nep-pke New Economics Papers
on Post Keynesian Economics
Issue of 2007‒04‒28
three papers chosen by
Karl Petrick
University of the West Indies

  1. Uncertainty and exploitation in history By Engelbert Stockhammer; Paul Ramskogler
  2. On the Interplay between Keynesian and Supply Side Economics By Karanassou, Marika; Snower, Dennis J.
  3. Experimental Economics: Contributions, Recent Developments, and New Challenges By Marie-Claire Villeval

  1. By: Engelbert Stockhammer (Department of Economics, Vienna University of Economics & B.A.); Paul Ramskogler (Department of Economics, Vienna University of Economics & B.A.)
    Abstract: The paper builds on the Marxist concept of exploitation to explore the meaning of the Post Keynesian notion of uncertainty. Uncertainty is mediated by institutions and is distributed unevenly among different social groups. As different historical social formations entail different institutional structures, the distribution and nature of uncertainty also differ. The configurations between class relations and uncertainty are analyzed for the capitalist, feudal and slave modes of production. It is demonstrated that modes of production do not only imply specific exploitative relations but also different relative distributions of uncertainty amongst classes. Joining Marxian and Post Keynesian approaches allows a richer understanding of exploitive relations and illuminates the full societal impact of uncertainty. It is shown that only in capitalism is the exploited class exposed to a substantial degree of economic uncertainty.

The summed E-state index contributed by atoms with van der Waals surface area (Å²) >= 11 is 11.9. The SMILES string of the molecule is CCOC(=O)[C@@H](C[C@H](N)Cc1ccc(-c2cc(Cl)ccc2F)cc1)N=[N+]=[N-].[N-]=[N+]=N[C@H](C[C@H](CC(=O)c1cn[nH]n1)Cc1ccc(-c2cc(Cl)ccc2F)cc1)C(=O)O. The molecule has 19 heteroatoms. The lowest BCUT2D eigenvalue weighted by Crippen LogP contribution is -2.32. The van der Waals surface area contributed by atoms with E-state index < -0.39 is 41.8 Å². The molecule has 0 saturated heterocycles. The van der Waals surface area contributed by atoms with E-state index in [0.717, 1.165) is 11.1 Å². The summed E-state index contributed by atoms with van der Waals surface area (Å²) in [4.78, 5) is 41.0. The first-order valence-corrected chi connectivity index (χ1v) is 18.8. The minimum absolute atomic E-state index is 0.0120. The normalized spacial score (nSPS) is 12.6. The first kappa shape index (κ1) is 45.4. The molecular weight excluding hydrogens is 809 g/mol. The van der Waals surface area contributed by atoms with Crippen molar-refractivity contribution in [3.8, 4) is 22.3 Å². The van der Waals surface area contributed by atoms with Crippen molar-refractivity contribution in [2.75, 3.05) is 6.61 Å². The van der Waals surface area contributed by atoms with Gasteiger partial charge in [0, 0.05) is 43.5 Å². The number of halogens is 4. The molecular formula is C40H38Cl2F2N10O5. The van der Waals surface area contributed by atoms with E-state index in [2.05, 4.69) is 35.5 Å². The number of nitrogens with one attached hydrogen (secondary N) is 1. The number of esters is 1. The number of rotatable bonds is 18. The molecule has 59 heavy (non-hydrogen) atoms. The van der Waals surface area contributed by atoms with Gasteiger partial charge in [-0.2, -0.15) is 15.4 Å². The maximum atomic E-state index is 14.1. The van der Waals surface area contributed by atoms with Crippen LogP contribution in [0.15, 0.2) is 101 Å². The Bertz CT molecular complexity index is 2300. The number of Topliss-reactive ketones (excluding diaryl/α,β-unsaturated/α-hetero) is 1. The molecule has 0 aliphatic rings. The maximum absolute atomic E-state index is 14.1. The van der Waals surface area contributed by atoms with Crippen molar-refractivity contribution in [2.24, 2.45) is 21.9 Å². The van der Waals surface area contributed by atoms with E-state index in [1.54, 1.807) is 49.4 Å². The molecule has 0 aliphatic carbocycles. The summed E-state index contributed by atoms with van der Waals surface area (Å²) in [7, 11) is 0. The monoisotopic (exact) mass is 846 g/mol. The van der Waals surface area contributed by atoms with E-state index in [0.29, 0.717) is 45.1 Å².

JEL: B50 B51 N33 N34
    Date: 2007–04
  2. By: Karanassou, Marika (Department of Economics, Queen Mary and Westfield College, London, United Kingdom); Snower, Dennis J. (The Kiel Institute for the World Economy, Kiel, Germany)
    Abstract: Conventional wisdom suggests that nominal, demand-side shocks have only temporary effects on real macroeconomic magnitudes and that the duration of their effects depends on the degree of nominal inertia. It is also argued that, in the absence of unit roots, temporary supply-side shocks also have only temporary real affects and that the duration of these effects depends on the various sources of real inertia. Our analysis indicates that there is a potentially important interplay between real and nominal inertia in generating the persistent effects of real and nominal shocks. In this sense, then, Keynesian and supply-side economics are mutually interdependent. Our analysis has identified circumstances when real and nominal inertia are complementary in generating real and nominal persistence. Here, we argue, lies a potentially crucial, but as yet largely unexplored, set of determinants of the effectiveness of Keynesian and supply-side economic policies.
    Keywords: Unemployment, employment, wage setting, labour force participation, labour market dynamics, unemployment persistence, imperfect unemployment responsiveness
    JEL: J21 J23 J31 J64 J68
    Date: 2007–04
  3. By: Marie-Claire Villeval (GATE - Groupe d'analyse et de théorie économique - [CNRS : UMR5824] - [Université Lumière - Lyon II] - [Ecole Normale Supérieure Lettres et Sciences Humaines])
    Abstract: Although economics has long been considered as a non-experimental science, the development of experimental economics and behavioral economics is amazingly rapid and affects most fields of research. This paper first attempts at defining the main contributions of experiments to economics. It also identifies four main trends in the development of experimental research in economics. The third contribution of this paper is to identify the major theoretical and methodological challenges faced by behavioral and experimental economics.
    Keywords: behavioral economy ; Experimental economics ; field experiment ; quantitative methods
    Date: 2007–04–19

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